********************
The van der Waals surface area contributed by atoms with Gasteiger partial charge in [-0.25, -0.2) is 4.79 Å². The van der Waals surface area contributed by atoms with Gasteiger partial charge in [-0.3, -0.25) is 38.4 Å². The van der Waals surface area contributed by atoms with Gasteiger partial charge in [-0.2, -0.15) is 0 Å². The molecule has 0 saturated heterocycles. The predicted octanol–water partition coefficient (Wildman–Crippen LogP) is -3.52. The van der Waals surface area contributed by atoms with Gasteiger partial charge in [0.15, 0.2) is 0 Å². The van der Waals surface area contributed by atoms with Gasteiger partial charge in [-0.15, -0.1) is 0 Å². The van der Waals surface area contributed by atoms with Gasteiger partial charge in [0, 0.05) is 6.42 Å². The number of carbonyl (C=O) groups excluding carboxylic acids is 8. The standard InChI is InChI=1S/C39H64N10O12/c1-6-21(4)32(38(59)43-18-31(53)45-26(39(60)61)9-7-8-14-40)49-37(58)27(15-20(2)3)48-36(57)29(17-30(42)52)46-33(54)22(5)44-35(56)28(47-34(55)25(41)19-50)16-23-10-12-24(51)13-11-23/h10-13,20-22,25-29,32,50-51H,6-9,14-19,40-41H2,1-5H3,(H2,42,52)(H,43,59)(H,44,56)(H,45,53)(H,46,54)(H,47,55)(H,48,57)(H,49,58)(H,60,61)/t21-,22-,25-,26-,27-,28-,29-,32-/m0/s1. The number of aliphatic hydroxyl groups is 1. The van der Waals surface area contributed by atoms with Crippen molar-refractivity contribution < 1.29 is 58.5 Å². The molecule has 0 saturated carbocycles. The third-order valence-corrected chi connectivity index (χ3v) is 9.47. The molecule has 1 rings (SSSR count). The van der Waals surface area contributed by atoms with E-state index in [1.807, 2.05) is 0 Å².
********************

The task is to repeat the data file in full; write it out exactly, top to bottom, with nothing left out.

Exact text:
The van der Waals surface area contributed by atoms with Gasteiger partial charge in [-0.25, -0.2) is 4.79 Å². The van der Waals surface area contributed by atoms with Gasteiger partial charge in [-0.3, -0.25) is 38.4 Å². The van der Waals surface area contributed by atoms with Gasteiger partial charge in [-0.2, -0.15) is 0 Å². The molecule has 0 saturated heterocycles. The predicted octanol–water partition coefficient (Wildman–Crippen LogP) is -3.52. The van der Waals surface area contributed by atoms with Gasteiger partial charge in [0.15, 0.2) is 0 Å². The van der Waals surface area contributed by atoms with Gasteiger partial charge in [-0.15, -0.1) is 0 Å². The van der Waals surface area contributed by atoms with Gasteiger partial charge in [0, 0.05) is 6.42 Å². The number of carbonyl (C=O) groups excluding carboxylic acids is 8. The standard InChI is InChI=1S/C39H64N10O12/c1-6-21(4)32(38(59)43-18-31(53)45-26(39(60)61)9-7-8-14-40)49-37(58)27(15-20(2)3)48-36(57)29(17-30(42)52)46-33(54)22(5)44-35(56)28(47-34(55)25(41)19-50)16-23-10-12-24(51)13-11-23/h10-13,20-22,25-29,32,50-51H,6-9,14-19,40-41H2,1-5H3,(H2,42,52)(H,43,59)(H,44,56)(H,45,53)(H,46,54)(H,47,55)(H,48,57)(H,49,58)(H,60,61)/t21-,22-,25-,26-,27-,28-,29-,32-/m0/s1. The number of aliphatic hydroxyl groups is 1. The van der Waals surface area contributed by atoms with Crippen molar-refractivity contribution < 1.29 is 58.5 Å². The molecule has 0 saturated carbocycles. The third-order valence-corrected chi connectivity index (χ3v) is 9.47. The molecule has 1 rings (SSSR count). The van der Waals surface area contributed by atoms with E-state index in [1.807, 2.05) is 0 Å².